Manchester City 4, Albion 0

Graham Potter wanted his team to be themselves at the Etihad.

So, four games into the new season and potentially new era, what exactly are this new Albion?

The phrase ‘work in progress’ hardly seems to do them justice.

Leaving aside that awful term Potterball, the word ‘revolution’ is one you tend to see and hear in relation to what is going on with the Seagulls.

That’s nearer the mark. A revolution in progress.

Never was that in sharper focus than on Saturday, when Potter asked his men to be true to themselves and learn a few lessons.

To a large degree, they played Pep Guardiola’s champions at their own game. And City ended up being better at it.

Albion set themselves up to widen and lengthen the pitch and they passed from deep. Very deep at times. They invited the press on to them knowing that, if they broke through it, the field could open up.

By and large that did not happen. The passing, though usually accurate and often attractive, was not quite quick and sharp enough to fatally puncture City’s well-organised ranks.

But it was brave. Everyone agreed on that, not least Guardiola himself and ex-Albion skipper Bruno, whose Instagram post on Saturday evening read “Really proud of them #courage” and was accompanied by a blue heart.

For the first time, Albion started with three of their summer signings as Neal Maupay and Leandro Trossard were joined by Adam Webster, making his Premier League debut. Changing times.

Webster’s introduction meant Shane Duffy being named among the Albion subs for the first time in the league after 106 starts. Changing times.

And, when he went on with Glenn Murray, Aaron Connolly became the first Albion player to bridge the gap from under-23s to Premier League.

Albion played some good stuff and created a couple of decent chances as well as other promising situations. But they lost 4-0, their heaviest defeat in six games against this modern day City.

The signs are there of what Potter is looking to achieve and never has it been seen more clearly than against the masters from Manchester. But there is a long, long way to go yet. And they DID lose 4-0.

Potter was proud of his team but told The Argus: “We have to analyse what we could have done better.

“We could have played through a little cleaner at times. We had opportunities to do that and maybe turned things down “Then it is harder to break their lines consistently and get into the final third.

“But, at the same time, we did it quite well too.

“Defensively there was a good understanding of when we were going to go high and when we were defending deep.

“We pressed a few times in the second half and got some regains high up the pitch.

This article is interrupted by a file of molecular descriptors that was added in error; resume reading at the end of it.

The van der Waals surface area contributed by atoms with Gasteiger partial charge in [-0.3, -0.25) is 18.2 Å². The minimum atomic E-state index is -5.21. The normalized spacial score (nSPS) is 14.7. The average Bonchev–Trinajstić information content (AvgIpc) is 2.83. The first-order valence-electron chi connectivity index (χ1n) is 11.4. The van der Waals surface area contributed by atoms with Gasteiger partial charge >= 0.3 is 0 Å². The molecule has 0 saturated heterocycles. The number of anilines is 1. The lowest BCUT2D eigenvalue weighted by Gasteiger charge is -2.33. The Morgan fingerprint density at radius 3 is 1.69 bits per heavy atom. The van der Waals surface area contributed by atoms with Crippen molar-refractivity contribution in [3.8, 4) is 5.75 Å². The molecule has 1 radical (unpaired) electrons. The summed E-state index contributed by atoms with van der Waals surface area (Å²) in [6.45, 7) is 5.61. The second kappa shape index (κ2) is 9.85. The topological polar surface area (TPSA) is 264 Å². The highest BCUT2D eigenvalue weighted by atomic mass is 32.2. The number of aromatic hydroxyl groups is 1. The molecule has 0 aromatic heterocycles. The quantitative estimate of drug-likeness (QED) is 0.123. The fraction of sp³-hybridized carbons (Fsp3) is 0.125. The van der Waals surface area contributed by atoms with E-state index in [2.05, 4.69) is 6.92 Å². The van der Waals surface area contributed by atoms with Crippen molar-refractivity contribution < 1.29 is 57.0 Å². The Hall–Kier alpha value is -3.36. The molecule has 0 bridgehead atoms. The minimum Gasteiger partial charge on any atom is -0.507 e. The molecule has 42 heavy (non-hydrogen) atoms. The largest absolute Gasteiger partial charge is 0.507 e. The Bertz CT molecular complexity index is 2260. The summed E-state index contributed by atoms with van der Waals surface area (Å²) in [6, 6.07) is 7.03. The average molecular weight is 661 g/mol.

“I have to analyse things in a more detailed way. What I learnt was the players’ honesty and character was top.”

To approach the game as they did, Potter needed his players to buy in wholeheartedly.

After all, it was the men out there who would be asked to control a pass and give the ball on as Pep’s famed press converged.

There were tantalising mentions and hints from the camp in the run-up to the game of Albion having a plan, though no one was saying what it was.

Potter said: “I think there was a belief there that we wanted to try. I spoke to the players and they communicated that.

“It doesn’t matter, a coach can say whatever. You have to convince the players that it’s worth doing something.

“The season isn’t defined on how you do at Manchester City.

“It is how you keep improving along the way. That’s what we have to do. We are at the start of what we are doing but we need to improve.”

Some things don’t change. As in the FA Cup semi-final, Albion were punished by Kevin De Bruyne very early on.

This time the Belgian, whose cross teed up Gabriel Jesus at Wembley, finished after David Silva ran on to Oleksandr Zinchenko’s measured pass and cut the ball back.

Zinchenko’s ball through was carefully weighted and David Silva made a clever run inside Davy Propper.

But Propper, having checked over his shoulder on the Spaniard’s movement, should have been stronger in cutting the ball out or at least preventing the cross.

Albion had done enough going forward to make the second goal, well taken as it was, seem cruel.

Riyad Mahrez flicked, De Bruyne probed and Sergio Aguero’s run saw him drift across Webster and Lewis Dunk before shooting high past Maty Ryan.

The Albion response was bright. Trossard had a good chance before the break but Ederson blocked his shot.

He had an even better one in the second half when he failed to get proper contact on his finish after Martin Montoya won the ball high up and Neal Maupay crossed low.

Trossard is a joy to watch and looked at home in this company.

But he has scuffed good chances at Birmingham, in pre-season, and against West Ham and this time his weak contact allowed Fernandinho, on for the injured Aymeric Laporte, to head away.

City were not messing about when Aguero received David Silva’s lay-off, took a touch or two to get the ball in front of him and then curled unerringly into the far top corner.

Bernardo Silva rounded it all off with his first contribution as a sub after Montoya’s infield pass proved there is a difference between calculated bravery and careless bravery.

Not all change is for the better. There is no guarantee that what Potter is trying to build will pay off but players and fans appear to be buying into his vision.

We saw enough in heavy defeat to be cautiously encouraged.